I see your point, and "She has a disability" is accepted, but the direct translation is still "She is disabled" and we'd prefer to keep it as the main answer. And two English native speakers from our team weighed in on this matter and decided to keep it this way. I also added "She has disabilities".
For those who strongly dislike the term "niepełnosprawna", the usage of "osoba z niepełnosprawnością/niepełnosprawnościami" (a person with a disability/disabilities) seems to become more and more common nowadays.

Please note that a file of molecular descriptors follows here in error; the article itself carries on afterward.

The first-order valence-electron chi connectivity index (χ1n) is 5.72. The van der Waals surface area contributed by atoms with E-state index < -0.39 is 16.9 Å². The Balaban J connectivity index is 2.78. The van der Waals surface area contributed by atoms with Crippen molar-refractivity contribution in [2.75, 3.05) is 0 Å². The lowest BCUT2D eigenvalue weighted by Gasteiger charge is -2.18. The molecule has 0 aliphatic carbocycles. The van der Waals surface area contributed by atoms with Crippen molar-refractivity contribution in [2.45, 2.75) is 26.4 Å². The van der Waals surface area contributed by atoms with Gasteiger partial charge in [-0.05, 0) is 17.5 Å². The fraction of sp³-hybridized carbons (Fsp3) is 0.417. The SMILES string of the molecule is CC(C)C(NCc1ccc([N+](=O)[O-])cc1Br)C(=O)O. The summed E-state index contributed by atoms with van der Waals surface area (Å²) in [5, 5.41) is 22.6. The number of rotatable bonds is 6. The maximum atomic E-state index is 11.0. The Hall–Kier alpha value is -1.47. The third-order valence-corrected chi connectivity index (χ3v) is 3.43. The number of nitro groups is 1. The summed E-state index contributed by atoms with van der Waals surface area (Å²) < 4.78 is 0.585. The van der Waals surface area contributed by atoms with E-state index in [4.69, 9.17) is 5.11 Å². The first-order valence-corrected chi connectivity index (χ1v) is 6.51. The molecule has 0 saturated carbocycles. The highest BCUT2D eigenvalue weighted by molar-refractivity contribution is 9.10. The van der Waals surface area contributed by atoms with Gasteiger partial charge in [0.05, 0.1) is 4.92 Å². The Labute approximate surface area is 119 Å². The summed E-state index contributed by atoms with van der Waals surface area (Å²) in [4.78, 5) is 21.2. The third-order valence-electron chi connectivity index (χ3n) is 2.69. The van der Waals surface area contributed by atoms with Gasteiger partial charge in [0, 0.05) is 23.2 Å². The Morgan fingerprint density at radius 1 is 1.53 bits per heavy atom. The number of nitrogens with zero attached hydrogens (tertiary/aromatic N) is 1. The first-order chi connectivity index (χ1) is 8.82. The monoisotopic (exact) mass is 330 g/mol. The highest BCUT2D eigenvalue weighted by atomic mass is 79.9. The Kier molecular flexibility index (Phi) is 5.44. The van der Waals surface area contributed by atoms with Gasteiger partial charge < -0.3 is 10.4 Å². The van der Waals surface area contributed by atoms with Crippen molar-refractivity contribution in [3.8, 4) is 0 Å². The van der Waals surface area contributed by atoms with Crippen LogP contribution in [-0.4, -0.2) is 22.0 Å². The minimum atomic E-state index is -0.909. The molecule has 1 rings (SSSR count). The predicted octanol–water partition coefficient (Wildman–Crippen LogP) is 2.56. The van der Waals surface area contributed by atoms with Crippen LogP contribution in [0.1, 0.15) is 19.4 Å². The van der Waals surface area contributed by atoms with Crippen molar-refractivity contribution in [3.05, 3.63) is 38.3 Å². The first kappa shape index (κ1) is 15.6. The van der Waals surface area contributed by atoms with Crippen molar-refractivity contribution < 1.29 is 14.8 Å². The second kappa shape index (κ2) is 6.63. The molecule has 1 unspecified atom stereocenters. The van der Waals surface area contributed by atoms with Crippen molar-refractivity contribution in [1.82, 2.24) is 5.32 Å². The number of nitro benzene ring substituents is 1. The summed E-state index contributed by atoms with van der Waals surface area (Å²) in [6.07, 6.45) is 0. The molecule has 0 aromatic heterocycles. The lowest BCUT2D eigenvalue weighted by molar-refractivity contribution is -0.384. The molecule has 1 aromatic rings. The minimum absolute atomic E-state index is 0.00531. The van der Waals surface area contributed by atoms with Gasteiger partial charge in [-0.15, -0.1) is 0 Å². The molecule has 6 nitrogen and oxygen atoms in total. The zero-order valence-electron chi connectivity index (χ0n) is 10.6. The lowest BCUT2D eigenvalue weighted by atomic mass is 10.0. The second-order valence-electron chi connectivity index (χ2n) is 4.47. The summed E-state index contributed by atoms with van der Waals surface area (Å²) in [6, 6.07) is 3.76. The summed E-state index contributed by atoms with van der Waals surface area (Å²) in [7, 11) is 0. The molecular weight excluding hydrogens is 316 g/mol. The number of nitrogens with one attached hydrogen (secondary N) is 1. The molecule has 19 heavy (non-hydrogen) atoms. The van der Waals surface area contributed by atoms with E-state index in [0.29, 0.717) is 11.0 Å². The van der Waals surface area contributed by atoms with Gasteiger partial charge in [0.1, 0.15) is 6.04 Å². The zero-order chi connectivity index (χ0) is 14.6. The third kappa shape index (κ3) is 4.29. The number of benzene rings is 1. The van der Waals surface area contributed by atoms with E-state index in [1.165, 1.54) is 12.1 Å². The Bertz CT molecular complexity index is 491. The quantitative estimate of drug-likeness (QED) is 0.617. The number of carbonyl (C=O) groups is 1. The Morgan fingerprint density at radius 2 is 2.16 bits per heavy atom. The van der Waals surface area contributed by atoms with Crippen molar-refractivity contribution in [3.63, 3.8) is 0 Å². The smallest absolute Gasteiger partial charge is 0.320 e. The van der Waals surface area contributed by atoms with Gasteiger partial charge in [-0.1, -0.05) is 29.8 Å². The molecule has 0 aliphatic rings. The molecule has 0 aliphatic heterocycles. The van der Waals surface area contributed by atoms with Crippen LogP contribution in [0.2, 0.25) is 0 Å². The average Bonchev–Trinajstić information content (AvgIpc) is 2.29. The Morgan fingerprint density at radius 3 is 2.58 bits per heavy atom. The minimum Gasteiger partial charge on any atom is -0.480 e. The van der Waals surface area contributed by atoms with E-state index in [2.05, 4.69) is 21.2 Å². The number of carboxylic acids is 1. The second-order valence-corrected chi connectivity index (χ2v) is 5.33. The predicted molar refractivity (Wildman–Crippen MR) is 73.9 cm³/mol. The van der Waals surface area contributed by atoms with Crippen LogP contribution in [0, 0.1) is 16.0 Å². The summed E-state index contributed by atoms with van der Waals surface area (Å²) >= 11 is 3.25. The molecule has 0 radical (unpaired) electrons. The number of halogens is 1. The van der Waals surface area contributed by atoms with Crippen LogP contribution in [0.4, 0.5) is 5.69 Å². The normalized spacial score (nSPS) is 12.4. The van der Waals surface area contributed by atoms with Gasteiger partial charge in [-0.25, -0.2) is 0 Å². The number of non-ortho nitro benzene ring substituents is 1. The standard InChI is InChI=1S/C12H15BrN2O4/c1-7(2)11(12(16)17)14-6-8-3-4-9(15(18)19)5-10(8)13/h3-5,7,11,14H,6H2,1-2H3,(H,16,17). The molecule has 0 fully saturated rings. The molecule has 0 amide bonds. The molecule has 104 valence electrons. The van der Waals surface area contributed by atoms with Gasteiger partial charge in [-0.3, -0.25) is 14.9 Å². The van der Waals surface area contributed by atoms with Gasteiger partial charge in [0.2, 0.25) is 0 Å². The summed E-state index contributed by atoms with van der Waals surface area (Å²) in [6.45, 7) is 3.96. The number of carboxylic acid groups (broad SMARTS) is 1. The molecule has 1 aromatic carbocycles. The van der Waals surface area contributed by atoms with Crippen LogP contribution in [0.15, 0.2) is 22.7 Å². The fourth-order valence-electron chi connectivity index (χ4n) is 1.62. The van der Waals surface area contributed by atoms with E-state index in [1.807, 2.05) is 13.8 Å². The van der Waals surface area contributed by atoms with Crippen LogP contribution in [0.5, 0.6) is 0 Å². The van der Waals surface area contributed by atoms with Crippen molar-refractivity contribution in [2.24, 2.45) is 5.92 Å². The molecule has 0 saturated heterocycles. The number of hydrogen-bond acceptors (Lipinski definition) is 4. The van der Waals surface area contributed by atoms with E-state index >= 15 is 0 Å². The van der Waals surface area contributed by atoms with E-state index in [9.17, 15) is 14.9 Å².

To better remember this surprisingly long word, I dissected nie-pełno-sprawn-a|y to:
nie – not
pełny – full(y)
sprawny – functional, intact, mobile
Not fully functional (Ger.: nicht voll funktionsfähig), not fully intact (Ger.: lädiert) and not fully mobile all work well for me, though I'd not use them publicly in either in the UK or Germany where, as in a few other countries, the concept is a pc (political correctness) minefield...
[10 Feb 2019 13:06 UTC]